The Trabelsi case is noteworthy for two reasons. Firstly, because of the blatant disregard by Belgium of the interim measure issued by the European Court of Human Rights. Secondly, because of the application of the reasoning from Vinter v. UK – in which the Court found that life without parole is incompatible with Article 3 ECHR – to the context of extradition proceedings. The Court finds that the applicant’s extradition by Belgium to the USA, where he ran the risk of being convicted to life without parole and despite an interim measure to the contrary, was in violation of Articles 3 and 34 ECHR. This blog post will first highlight the latter violation, before questioning the Court’s reasoning with respect to the former one.
This guest post was written by Laura Van den Eynde, Doctoral Researcher at Université libre de Bruxelles. (*)
On 17 and 24 July 2014, the European Court of Human Rights decided three cases, one against Romania concerning the death of a mentally disabled and HIV-positive young Roma and two other cases against Poland concerning the detention and transfer of terrorist suspects who were subjected to torture. Beyond the fact that the cases involve particularly shocking human rights violations and that the judgments are quite long, what else would they have in common? As will be demonstrated hereunder, these cases would not have been decided – or decided with that information at hand – if there hadn’t been civil society organizations caring to denounce and document the human rights violations at stake. Continue reading
This guest post was written by Dr Elena Katselli, Senior Lecturer in Law at Newcastle Law School
Thirteen years have elapsed since the European Court of Human Rights’ (ECtHR) judgment in Cyprus v Turkey in which the Court found Turkey responsible for 14 violations of the European Convention on Human Rights (ECHR) and its Protocols. The violations related to 1,485 Greek Cypriots who disappeared during the Turkish military invasion and occupation of Cyprus in 1974; the living conditions of enclaved Greek Cypriots living in the occupied area of Karpas since thereafter; and displacement. Continue reading
This guest post was written by Mathias Möschel, post-doctoral researcher at Université Paris Ouest Nanterre La Défense. (*)
Abdu v. Bulgaria deals with a fact pattern which the Court has seen many times over the past fifteen years: racist violence. Moreover, it involves a country which has also stood a number of times before the European judges for human rights violations involving either police violence (see e.g. Velikova v. Bulgaria and Ognyanova and Choban v. Bulgaria) or private violence against racial minorities (see e.g. Dimitrova and Others v. Bulgaria, Seidova and Others v. Bulgaria, and Yotova v. Bulgaria). Continue reading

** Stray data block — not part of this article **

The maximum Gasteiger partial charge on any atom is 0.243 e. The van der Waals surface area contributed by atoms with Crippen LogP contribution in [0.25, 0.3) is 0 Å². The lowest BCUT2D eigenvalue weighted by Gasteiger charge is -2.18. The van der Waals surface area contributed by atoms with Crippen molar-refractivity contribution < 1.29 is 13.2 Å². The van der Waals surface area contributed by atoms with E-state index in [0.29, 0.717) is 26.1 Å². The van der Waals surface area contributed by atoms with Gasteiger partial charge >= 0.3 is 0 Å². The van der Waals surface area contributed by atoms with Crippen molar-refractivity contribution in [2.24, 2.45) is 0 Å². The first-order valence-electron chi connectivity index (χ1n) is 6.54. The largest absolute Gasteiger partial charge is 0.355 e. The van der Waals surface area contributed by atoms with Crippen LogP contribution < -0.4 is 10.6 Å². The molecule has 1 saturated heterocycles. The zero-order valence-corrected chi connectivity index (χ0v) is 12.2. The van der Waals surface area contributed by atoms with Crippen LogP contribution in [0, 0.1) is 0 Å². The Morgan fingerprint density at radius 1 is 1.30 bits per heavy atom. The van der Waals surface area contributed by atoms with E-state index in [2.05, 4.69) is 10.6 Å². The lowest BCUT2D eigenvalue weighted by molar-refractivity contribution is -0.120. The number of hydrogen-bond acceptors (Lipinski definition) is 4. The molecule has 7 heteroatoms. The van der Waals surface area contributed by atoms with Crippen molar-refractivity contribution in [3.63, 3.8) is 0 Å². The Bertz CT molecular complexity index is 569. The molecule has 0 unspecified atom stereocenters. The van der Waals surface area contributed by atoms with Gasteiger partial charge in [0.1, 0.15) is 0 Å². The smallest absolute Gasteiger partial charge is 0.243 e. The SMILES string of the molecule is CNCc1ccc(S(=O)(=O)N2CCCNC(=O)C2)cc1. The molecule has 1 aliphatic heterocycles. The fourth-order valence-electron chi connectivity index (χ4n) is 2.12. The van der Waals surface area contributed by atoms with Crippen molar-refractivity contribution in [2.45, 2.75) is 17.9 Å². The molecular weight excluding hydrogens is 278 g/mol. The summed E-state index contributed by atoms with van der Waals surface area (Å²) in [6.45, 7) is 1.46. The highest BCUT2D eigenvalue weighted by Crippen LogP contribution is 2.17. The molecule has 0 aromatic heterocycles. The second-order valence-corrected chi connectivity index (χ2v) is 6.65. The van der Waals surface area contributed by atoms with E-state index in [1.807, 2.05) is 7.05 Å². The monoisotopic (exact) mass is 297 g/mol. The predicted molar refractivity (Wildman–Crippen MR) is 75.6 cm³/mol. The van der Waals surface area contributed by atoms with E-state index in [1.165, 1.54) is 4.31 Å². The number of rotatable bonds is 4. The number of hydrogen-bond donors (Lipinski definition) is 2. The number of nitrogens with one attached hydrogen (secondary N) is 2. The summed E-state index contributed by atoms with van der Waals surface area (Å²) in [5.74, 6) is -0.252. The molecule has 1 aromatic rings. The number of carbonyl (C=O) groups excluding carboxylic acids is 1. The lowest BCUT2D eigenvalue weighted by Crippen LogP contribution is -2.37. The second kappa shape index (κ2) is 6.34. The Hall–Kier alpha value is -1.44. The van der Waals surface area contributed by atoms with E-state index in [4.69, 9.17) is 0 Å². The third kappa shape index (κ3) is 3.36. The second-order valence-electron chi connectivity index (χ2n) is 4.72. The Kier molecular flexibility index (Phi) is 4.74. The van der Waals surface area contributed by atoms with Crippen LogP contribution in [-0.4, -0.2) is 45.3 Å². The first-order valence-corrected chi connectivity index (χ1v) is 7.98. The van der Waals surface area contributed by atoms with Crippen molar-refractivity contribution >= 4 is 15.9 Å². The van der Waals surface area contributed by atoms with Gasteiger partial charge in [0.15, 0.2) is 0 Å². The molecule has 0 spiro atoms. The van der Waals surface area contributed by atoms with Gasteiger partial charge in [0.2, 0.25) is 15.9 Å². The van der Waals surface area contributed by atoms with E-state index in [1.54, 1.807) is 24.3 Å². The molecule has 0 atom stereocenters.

This post was written by Sophie Forrez. Sophie is a Ph.D. Researcher at the Human Rights Centre of Ghent University. She works on a project on the impact of the European Convention on Human Rights in the Belgian legal order in the early years of the Convention.
In two recent cases, Tali v. Estonia and Gramada v. Romania, the European Court of Human Rights dealt with the use of pepper spray and tear gas. In both cases, the Court found a violation of article 3 of the Convention. The first case concerns the use of pepper spray and the practice of strapping prisoners to a restraint bed in penal institutions. The second case deals with a police officer using tear gas and shooting the applicant in the thigh during an ordinary arrest of an individual who was on the run and took refuge in the applicant’s home. Although in both cases a violation was found, both judgments missed a perfect opportunity to create more clarity on the ground.
T.M. and C.M. v. Moldova is one of the latest instances of domestic authorities’ passivity in protecting women against domestic violence. At the root of this passivity was a failure to understand the seriousness and extent of the problem and its discriminatory effect on women. This was reflected in misconceptions about both the nature of domestic violence and the reality of many of its victims. In dealing with this failure, the Court issues a strong judgment: (i) it reinvigorates the definition of domestic violence by renewing attention to non-physical forms, notably economic abuse and (ii) it refines the links between domestic violence victims’ vulnerability and the content of State positive obligations. Continue reading
If you look up the word ‘degrading’ in the dictionary, chances are that you find a picture there of a person who cannot help shitting him- or herself. In the case of Lindström and Mässeli v. Finland, the Strasbourg Court however did not consider that state authorities necessarily inflict ‘degrading treatment’ when they are responsible for bringing a prisoner in such a situation. The case concerns prisoners who were put in ‘closed’ overalls they were unable to remove, which resulted in them shitting themselves because the prison guards did not bring them in time to a toilet. According to the Court, this did not amount to a violation of Article 3 ECHR. The Court did find a violation of Article 8, but as will be argued below, since the protection offered by this provision is lower, it cannot be a genuine alternative for the applicability of Article 3.